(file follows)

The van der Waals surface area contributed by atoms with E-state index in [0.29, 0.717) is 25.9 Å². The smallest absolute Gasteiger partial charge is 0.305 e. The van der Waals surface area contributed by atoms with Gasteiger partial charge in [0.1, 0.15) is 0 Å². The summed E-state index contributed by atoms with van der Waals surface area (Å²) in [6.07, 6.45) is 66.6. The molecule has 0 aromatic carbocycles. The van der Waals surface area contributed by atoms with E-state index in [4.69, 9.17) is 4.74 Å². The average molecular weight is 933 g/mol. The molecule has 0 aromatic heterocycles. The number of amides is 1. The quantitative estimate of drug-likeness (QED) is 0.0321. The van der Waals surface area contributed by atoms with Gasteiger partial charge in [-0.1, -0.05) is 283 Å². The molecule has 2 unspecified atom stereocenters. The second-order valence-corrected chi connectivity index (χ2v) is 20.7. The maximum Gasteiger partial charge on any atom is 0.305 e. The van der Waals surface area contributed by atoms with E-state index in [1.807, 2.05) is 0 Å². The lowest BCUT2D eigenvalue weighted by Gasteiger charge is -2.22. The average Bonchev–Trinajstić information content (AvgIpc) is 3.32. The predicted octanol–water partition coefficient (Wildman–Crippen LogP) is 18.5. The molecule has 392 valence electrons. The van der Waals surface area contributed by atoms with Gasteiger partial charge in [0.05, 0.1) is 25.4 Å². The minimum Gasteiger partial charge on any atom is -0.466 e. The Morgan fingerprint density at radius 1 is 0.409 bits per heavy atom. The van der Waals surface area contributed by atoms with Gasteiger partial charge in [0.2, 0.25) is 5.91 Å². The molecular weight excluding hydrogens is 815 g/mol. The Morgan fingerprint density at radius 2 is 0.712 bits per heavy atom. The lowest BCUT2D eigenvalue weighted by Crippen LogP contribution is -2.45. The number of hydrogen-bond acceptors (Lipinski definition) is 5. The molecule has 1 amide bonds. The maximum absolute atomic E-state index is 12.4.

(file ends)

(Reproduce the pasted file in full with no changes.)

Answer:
The van der Waals surface area contributed by atoms with E-state index in [0.29, 0.717) is 25.9 Å². The smallest absolute Gasteiger partial charge is 0.305 e. The van der Waals surface area contributed by atoms with Gasteiger partial charge in [0.1, 0.15) is 0 Å². The summed E-state index contributed by atoms with van der Waals surface area (Å²) in [6.07, 6.45) is 66.6. The molecule has 0 aromatic carbocycles. The van der Waals surface area contributed by atoms with E-state index in [4.69, 9.17) is 4.74 Å². The average molecular weight is 933 g/mol. The molecule has 0 aromatic heterocycles. The number of amides is 1. The quantitative estimate of drug-likeness (QED) is 0.0321. The van der Waals surface area contributed by atoms with Gasteiger partial charge in [-0.1, -0.05) is 283 Å². The molecule has 2 unspecified atom stereocenters. The second-order valence-corrected chi connectivity index (χ2v) is 20.7. The maximum Gasteiger partial charge on any atom is 0.305 e. The van der Waals surface area contributed by atoms with E-state index in [1.807, 2.05) is 0 Å². The lowest BCUT2D eigenvalue weighted by Gasteiger charge is -2.22. The average Bonchev–Trinajstić information content (AvgIpc) is 3.32. The predicted octanol–water partition coefficient (Wildman–Crippen LogP) is 18.5. The molecule has 392 valence electrons. The van der Waals surface area contributed by atoms with Gasteiger partial charge in [0.05, 0.1) is 25.4 Å². The minimum Gasteiger partial charge on any atom is -0.466 e. The Morgan fingerprint density at radius 1 is 0.409 bits per heavy atom. The van der Waals surface area contributed by atoms with Gasteiger partial charge in [0.2, 0.25) is 5.91 Å². The molecular weight excluding hydrogens is 815 g/mol. The Morgan fingerprint density at radius 2 is 0.712 bits per heavy atom. The lowest BCUT2D eigenvalue weighted by Crippen LogP contribution is -2.45. The number of hydrogen-bond acceptors (Lipinski definition) is 5. The molecule has 1 amide bonds. The maximum absolute atomic E-state index is 12.4.